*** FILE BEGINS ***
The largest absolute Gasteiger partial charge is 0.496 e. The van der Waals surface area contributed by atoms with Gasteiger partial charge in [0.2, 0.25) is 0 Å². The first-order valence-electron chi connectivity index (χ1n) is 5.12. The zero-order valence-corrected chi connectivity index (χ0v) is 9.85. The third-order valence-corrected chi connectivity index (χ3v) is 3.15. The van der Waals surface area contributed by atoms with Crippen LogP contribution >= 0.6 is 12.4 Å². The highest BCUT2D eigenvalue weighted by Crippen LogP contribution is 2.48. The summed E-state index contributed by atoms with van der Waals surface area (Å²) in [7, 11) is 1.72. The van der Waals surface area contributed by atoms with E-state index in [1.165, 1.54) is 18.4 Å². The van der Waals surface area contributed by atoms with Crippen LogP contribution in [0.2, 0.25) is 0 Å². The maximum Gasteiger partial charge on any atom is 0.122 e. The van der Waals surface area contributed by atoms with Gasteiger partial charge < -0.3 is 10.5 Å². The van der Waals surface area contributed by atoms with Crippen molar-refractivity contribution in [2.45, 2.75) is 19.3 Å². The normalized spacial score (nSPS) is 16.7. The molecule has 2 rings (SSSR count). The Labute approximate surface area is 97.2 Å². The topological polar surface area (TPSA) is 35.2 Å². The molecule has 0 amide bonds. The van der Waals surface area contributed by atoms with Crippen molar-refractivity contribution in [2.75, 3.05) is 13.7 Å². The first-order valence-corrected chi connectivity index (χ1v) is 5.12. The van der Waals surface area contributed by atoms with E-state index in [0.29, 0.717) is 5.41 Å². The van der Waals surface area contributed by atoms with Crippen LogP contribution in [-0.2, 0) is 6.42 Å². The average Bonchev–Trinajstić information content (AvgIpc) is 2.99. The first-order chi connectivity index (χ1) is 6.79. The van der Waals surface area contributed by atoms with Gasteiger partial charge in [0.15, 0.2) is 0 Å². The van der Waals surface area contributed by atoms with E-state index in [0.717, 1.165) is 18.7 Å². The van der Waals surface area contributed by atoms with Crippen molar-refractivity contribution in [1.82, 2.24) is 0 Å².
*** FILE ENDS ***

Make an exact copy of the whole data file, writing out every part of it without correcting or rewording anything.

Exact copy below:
The largest absolute Gasteiger partial charge is 0.496 e. The van der Waals surface area contributed by atoms with Gasteiger partial charge in [0.2, 0.25) is 0 Å². The first-order valence-electron chi connectivity index (χ1n) is 5.12. The zero-order valence-corrected chi connectivity index (χ0v) is 9.85. The third-order valence-corrected chi connectivity index (χ3v) is 3.15. The van der Waals surface area contributed by atoms with Crippen LogP contribution >= 0.6 is 12.4 Å². The highest BCUT2D eigenvalue weighted by Crippen LogP contribution is 2.48. The summed E-state index contributed by atoms with van der Waals surface area (Å²) in [7, 11) is 1.72. The van der Waals surface area contributed by atoms with E-state index in [1.165, 1.54) is 18.4 Å². The van der Waals surface area contributed by atoms with Crippen LogP contribution in [0.2, 0.25) is 0 Å². The maximum Gasteiger partial charge on any atom is 0.122 e. The van der Waals surface area contributed by atoms with Gasteiger partial charge < -0.3 is 10.5 Å². The van der Waals surface area contributed by atoms with Crippen molar-refractivity contribution in [2.45, 2.75) is 19.3 Å². The normalized spacial score (nSPS) is 16.7. The molecule has 2 rings (SSSR count). The Labute approximate surface area is 97.2 Å². The topological polar surface area (TPSA) is 35.2 Å². The molecule has 0 amide bonds. The van der Waals surface area contributed by atoms with Crippen molar-refractivity contribution in [2.75, 3.05) is 13.7 Å². The first-order valence-corrected chi connectivity index (χ1v) is 5.12. The van der Waals surface area contributed by atoms with E-state index in [0.29, 0.717) is 5.41 Å². The van der Waals surface area contributed by atoms with Crippen LogP contribution in [-0.2, 0) is 6.42 Å². The average Bonchev–Trinajstić information content (AvgIpc) is 2.99. The first-order chi connectivity index (χ1) is 6.79. The van der Waals surface area contributed by atoms with Gasteiger partial charge in [0.15, 0.2) is 0 Å². The van der Waals surface area contributed by atoms with E-state index in [0.717, 1.165) is 18.7 Å². The van der Waals surface area contributed by atoms with Crippen molar-refractivity contribution in [1.82, 2.24) is 0 Å².